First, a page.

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Mapping Build to Rent Policy in London Boroughs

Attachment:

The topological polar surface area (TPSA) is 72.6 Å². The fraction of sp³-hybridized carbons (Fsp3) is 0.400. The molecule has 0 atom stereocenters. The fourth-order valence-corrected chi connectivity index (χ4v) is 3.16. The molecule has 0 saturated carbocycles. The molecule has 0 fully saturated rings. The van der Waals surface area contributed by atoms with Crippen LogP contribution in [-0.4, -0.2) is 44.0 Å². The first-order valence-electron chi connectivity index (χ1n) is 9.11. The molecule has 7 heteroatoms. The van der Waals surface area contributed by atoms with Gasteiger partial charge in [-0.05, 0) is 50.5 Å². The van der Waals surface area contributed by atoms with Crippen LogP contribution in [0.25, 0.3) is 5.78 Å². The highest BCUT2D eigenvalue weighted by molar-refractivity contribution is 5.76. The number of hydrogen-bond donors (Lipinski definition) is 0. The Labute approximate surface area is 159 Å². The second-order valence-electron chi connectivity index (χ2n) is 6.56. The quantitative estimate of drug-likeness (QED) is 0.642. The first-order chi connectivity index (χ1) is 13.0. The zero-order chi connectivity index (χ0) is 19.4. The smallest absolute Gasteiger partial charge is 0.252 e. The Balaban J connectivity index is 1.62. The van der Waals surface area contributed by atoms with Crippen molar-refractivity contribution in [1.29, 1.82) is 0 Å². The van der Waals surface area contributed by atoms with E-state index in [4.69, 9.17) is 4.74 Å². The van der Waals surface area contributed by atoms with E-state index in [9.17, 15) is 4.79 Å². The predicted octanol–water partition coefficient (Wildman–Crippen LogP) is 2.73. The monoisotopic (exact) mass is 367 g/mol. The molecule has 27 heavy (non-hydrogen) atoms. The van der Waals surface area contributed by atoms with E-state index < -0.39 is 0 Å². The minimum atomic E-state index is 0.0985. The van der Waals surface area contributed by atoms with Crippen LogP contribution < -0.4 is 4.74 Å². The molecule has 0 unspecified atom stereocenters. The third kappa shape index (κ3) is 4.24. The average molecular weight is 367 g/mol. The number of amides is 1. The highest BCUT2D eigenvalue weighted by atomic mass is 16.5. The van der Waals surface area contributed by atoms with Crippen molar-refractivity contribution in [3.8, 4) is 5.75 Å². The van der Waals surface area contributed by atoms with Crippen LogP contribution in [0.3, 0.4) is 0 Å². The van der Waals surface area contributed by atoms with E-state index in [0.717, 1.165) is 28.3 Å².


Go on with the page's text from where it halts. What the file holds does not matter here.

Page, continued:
Georgia Crowley & Adam Donovan 13 Apr 2022